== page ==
11th August 2003
Heritage is Priceless – Don’t treat it as Worthless!
Heritage may be priceless but its real and long term value must be taken into account in assessing the true cost of damage caused by both aviation and airport expansion, Department for Transport (DfT) officials were warned by campaigners this week.
And, while quantifying the impact that expansion would have on Stansted’s environment can be very difficult, this should not be used as an excuse to effectively render it worthless by leaving heritage out of the sums. Doing so would only result in decisions being taken based on false logic and leave the nation significantly worse off.
The alert was issued at a special meeting organised by Stop Stansted Expansion (SSE) with the head of the DfT’s Aviation Environmental Division, Graham Pendlebury, and its chief economist, Michael Mann.
The civil servants were told by SSE executive committee members Brian Ross and Peter Sanders that they must face up to their responsibilities in ensuring that Government Ministers had all the relevant – and accurate – facts on which to base expansion decisions.
SSE has calculated that the DfT has to date seriously underestimated the aviation industry’s impact on the environment. The figure of c£1.5bn (year 2000) should, in fact, be nearer to £6bn, not only because errors in the financial quantification have put too low a value on the impacts of aircraft in flight, but also because the high price to be paid for destruction of the local countryside, heritage and ecology that would result from a second runway at Stansted.
The SSE team also made clear at the meeting that expansion at Stansted would result in a huge increase in the local population and that the impacts of noise and air pollution on the community at large would be correspondingly greater.
Said Brian Ross: “Our heritage, environment and ecology belong to everyone and should not be given away to the aviation industry for its own short term gain. These are assets which are of great value and importance both to people today and to many future generations and we must remember that once they disappear, they would be gone forever.”
“Of course there are difficulties in determining a value for the priceless assets of our heritage,” he continued. “Putting a real value on the ancient lanes and medieval woodland, listed buildings, historic communities and wildlife that would be destroyed or severely compromised by expansion and related construction – extending well beyond the airport perimeter – is never going to be easy. However, this must not be used as an excuse for the aviation industry to cook the books and claim that the cost of enlarging Stansted airport would be relatively low and therefore justifiable.”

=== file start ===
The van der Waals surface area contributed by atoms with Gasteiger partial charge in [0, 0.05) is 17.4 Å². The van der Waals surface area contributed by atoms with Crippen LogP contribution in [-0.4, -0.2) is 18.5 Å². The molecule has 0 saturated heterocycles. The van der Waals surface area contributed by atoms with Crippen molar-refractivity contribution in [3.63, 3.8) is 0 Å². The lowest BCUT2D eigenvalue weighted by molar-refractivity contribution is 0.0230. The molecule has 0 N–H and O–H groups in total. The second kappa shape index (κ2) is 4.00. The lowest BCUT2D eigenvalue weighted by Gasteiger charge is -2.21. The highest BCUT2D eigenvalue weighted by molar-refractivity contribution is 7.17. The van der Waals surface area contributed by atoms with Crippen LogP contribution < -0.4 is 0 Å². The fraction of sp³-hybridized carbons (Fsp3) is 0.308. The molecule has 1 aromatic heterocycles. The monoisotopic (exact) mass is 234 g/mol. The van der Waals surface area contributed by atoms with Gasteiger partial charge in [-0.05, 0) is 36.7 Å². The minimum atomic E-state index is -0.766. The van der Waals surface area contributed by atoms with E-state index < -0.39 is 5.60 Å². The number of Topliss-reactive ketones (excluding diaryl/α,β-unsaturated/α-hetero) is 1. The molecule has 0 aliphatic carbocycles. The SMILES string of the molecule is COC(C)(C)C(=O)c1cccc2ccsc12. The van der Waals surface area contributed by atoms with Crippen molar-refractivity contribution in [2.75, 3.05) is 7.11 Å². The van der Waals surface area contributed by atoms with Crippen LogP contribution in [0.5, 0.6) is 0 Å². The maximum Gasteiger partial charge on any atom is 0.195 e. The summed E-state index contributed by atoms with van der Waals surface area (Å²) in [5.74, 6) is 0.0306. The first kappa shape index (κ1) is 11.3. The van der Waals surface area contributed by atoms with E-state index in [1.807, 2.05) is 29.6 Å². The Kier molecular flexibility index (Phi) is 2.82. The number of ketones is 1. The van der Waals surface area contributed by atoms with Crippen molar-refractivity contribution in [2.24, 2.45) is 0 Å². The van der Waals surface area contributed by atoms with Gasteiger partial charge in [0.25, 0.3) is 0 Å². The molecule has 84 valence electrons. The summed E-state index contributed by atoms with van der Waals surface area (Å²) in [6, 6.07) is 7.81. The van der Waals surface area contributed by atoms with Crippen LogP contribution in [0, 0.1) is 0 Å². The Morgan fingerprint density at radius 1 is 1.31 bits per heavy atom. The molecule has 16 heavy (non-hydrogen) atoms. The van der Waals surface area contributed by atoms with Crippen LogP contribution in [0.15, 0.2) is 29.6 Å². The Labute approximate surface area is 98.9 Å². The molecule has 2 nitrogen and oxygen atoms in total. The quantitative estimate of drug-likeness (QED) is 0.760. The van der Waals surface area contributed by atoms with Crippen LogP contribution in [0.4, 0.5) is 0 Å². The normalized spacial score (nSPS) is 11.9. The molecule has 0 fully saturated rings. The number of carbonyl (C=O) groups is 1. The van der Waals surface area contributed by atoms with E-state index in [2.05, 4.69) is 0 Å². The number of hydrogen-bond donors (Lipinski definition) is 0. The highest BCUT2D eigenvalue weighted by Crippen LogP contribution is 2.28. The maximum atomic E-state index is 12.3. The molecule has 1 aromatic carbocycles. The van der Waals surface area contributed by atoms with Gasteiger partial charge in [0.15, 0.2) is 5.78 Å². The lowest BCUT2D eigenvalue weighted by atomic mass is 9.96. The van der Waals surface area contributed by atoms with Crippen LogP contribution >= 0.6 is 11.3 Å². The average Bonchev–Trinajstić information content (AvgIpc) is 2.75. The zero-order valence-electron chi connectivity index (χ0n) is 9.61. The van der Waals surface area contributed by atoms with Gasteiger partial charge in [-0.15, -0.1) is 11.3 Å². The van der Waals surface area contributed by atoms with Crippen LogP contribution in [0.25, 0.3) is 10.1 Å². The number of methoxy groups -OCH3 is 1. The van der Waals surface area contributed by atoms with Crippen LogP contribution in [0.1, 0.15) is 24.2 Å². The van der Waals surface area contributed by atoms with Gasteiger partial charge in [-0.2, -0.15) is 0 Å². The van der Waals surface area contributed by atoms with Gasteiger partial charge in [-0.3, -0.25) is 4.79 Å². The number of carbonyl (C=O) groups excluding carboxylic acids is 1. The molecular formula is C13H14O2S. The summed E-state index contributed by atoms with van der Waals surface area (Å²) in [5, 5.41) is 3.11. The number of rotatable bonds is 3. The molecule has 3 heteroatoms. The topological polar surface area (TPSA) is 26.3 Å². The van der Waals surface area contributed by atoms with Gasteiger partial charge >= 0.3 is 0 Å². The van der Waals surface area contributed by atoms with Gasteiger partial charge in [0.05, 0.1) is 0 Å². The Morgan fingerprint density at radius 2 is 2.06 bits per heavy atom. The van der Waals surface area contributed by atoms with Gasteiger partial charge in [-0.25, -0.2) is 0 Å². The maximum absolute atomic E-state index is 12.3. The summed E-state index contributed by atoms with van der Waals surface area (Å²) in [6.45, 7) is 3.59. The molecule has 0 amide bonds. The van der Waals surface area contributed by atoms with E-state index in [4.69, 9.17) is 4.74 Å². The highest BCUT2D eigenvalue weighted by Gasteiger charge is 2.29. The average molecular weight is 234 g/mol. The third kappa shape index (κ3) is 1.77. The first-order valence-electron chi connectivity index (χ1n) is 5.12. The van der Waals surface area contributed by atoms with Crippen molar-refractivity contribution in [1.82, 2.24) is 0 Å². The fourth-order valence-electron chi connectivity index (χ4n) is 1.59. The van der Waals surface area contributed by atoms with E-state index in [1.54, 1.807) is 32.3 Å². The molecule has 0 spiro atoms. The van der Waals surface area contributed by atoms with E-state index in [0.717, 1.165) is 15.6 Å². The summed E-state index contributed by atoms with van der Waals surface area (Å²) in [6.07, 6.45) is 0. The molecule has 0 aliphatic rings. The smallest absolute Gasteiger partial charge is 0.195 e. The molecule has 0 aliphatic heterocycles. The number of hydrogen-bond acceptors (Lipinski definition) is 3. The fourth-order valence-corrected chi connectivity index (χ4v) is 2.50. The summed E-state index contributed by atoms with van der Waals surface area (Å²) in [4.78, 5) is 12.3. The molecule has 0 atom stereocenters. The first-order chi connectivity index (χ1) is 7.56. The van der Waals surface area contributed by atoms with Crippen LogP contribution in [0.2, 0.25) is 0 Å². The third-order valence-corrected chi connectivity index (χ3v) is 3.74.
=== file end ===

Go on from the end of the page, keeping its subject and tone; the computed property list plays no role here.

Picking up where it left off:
Commenting on the outcome of the meeting, Brian Ross said: “The Department for Transport has consistently disregarded heritage and environmental issues in favour of pursuing the aviation industry’s agenda. This meeting provided an opportunity for us to state the case from a different viewpoint and we were very pleased with the productive exchange that took place. It will go some way to redressing the current imbalance.”
The meeting was arranged following SSE’s formal response to the joint consultation by the Treasury/DfT into how best to make the aviation industry redress the damage it causes – Aviation and the Environment: Using Economic Instruments. This inquiry paralleled the public consultation into proposals to make Stansted at least as big as Heathrow today through the addition of even more extra runway and possibly the world’s largest airport if two or more were to be added.
SSE representatives had previously met Economics Minister John Healey MP with Sir Alan Haselhurst MP to look at these issues and also the very serious effect which the rapid growth in air travel is having upon the UK’s Balance of Payments.